These recipes go back to when my children were small and were passed on by a friend. I am pretty sure Royal Scot biscuits no longer exist, but I am sure digestive biscuits would do fine (although Royal Scot were a kind of half way house between digestive and shorbread).

1 Tbsp sugar
1 Tbsp golden syrup
2 Tbsp drinking chocolate
1/4 lb butter
1/2 lb Royal Scot biscuits
8 - 10 squares chocolate

Melt sugar with syrup, drinking chocolate and chocolate (it is always important to use good quality chocolate).

Add melted ingredients to crushed biscuits
Mix well and press into baking tin
Leave overnight
Coat with melted chocolate and sprinkle with vermicelli, then cut with a knife into serving portions.

Golden Krispies

4 oz toffee )
4 oz marshmallows ) Melt slowly stirring all the time
4 oz butter )

When all melted add:

6 oz Rice Krispies

Mix well. Press into patty tins and remove when cold

Or you can form them roughly and put them into paper cases.

I wish I hadn't talked about this with daughter at the weekend, as I can just envisage the taste!

They are a bit addictive.

I made some this morning, April 3rd, using 200gms marshmallow, 200gms toffee (a fairly hard one is best) and 200 gms butter with 300 gms Rice Krispies. This quantity made about 30 Krisppie cakes. Wonder how long they will last!

Cottage Pie

Inspired by frolicking foodie, I have decided to set up a new blog with just recipes. Many of them have been handed down in my family and some have been invented. As you will see, many of them are very simple, but none the worse for that.

Today I made what my family called shepherd's pie, although it ought more accurately to be called cottage pie.

I got 4 x 1lb packs of Limousin mince from the farm shop (it was one of their beasts which they sent to the local abatoire). I had a further small turnip (swede) from my organic vegetable box, so when I went to the farm shop today, I bought another turnip (and also some potatoes, as I could see I would run low.) The total shop included 1 lb mushrooms, 1 cauliflower, some yellow and some purple carrots, some beautiful tomatoes, 2 plums and 1 pack of grapes.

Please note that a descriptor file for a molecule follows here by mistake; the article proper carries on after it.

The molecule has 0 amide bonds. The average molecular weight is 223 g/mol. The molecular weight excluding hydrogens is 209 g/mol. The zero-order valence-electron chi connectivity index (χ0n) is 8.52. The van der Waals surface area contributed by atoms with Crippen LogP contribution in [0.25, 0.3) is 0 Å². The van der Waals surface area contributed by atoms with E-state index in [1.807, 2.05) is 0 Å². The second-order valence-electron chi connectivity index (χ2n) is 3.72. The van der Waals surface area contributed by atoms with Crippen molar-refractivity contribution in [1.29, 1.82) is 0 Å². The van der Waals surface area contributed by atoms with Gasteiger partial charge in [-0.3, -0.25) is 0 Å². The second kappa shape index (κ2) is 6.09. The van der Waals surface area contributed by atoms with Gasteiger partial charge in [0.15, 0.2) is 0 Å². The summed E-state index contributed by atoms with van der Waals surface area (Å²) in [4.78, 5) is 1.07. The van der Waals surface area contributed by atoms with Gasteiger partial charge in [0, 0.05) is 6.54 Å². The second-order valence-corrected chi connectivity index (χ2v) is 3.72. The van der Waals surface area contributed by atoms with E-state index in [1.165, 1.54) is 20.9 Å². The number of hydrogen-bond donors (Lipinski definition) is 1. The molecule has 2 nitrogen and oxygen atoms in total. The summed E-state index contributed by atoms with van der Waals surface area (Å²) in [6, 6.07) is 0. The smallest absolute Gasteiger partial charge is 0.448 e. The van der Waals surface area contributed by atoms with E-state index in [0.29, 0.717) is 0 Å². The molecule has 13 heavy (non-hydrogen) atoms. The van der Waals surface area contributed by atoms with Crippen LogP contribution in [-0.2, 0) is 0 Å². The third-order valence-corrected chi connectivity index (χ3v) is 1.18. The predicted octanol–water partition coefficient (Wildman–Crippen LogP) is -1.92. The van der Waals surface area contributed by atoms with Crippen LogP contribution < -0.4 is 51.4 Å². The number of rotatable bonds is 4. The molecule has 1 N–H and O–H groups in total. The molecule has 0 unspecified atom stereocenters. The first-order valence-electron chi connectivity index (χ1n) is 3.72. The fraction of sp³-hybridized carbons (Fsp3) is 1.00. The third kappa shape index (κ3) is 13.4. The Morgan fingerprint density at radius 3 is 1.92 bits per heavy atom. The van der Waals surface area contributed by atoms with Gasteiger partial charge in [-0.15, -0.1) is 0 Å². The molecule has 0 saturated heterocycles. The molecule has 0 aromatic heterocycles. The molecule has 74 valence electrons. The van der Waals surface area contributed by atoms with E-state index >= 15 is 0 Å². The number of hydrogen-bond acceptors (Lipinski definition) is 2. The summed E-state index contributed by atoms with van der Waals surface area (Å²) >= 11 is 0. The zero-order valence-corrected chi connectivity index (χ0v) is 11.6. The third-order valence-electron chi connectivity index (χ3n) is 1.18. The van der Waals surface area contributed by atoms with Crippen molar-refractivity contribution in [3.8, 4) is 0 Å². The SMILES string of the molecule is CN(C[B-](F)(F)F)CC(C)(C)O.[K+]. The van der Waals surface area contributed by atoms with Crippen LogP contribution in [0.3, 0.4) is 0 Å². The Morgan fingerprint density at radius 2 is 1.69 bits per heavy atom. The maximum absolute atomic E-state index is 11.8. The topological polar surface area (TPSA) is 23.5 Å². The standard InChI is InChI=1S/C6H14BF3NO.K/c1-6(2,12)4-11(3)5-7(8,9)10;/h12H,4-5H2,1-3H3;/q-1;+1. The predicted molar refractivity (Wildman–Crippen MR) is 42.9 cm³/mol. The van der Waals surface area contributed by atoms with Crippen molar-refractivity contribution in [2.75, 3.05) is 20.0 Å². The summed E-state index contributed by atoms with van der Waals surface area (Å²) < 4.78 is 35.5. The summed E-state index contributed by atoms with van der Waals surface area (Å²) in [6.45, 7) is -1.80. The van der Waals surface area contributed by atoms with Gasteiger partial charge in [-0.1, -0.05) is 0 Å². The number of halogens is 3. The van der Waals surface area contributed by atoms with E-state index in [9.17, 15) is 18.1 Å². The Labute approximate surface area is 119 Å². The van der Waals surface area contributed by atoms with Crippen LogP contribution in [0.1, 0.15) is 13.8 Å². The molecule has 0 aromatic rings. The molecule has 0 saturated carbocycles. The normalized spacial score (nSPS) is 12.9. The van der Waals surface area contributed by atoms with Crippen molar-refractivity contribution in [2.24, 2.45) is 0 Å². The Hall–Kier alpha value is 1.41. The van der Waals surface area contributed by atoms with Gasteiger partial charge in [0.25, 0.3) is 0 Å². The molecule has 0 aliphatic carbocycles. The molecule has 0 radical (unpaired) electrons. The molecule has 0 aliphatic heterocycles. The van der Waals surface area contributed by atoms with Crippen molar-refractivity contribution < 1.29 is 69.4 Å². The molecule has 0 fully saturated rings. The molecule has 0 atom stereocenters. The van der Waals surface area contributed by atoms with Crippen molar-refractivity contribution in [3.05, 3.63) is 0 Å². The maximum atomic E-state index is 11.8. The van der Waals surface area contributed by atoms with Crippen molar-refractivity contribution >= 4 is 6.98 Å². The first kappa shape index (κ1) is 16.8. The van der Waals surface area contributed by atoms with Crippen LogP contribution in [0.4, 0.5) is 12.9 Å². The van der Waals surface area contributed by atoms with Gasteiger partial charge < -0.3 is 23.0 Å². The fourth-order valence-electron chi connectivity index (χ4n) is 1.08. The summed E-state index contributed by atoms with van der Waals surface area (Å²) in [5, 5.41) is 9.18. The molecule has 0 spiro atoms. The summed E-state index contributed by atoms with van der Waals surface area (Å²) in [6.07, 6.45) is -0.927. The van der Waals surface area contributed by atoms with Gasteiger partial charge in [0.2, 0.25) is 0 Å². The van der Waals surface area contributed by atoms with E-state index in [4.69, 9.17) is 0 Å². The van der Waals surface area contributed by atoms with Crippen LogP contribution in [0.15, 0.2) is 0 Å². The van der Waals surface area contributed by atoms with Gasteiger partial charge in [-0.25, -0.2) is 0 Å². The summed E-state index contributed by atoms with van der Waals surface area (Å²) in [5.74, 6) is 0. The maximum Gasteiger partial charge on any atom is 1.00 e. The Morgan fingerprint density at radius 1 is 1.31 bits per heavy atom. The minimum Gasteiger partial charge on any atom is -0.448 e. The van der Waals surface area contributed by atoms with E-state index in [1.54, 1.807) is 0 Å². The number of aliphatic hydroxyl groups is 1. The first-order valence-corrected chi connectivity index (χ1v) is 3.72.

So, yesterday, I browned 1lb of mince with 2 onions, then added some browning and some cornflour mixed to a paste with water and then thinned down a bit with water.

So, this was brought to the boil until it thickened.

Then I added the mushrooms and stirred them well in.

I have wonderful pans which do not lose the liquid, so I left them to simmer at 2 on my induction hob for about an hour.

At this point you can add seasoning to taste (such as Worcestershire Sauce or HP Sauce). I tend to use very little salt in any of my recipes as I like to taste the food..

Once the mince was cooked (after about 40 minutes or so) I spooned it in to a small oblong (or oval would do) casserole dish.

Today, I peeled and chopped 1 large turnip (Swede) and cooked it for 40 minutes.

I then mashed it with some butter and spooned it over the mince, flattening it till it was level.

I also peeled, chopped and cooked some potatoes (to make about 16 pieces when chopped), then mashed them with some butter.

This also got spooned over the mince and spread about with a fork till level. After that I drag the fork over the surface of the potato to roughen it.

Then I grated some cheese over the top and placed the dish in the oven for about 40 minutes at 180 celcius.

It is worth noting that any left over mashed swede or potato can be frozen for future use.

They can also be reheated in a microwave to give 2 vegetables with another meal (if, like me you want to cut down on work)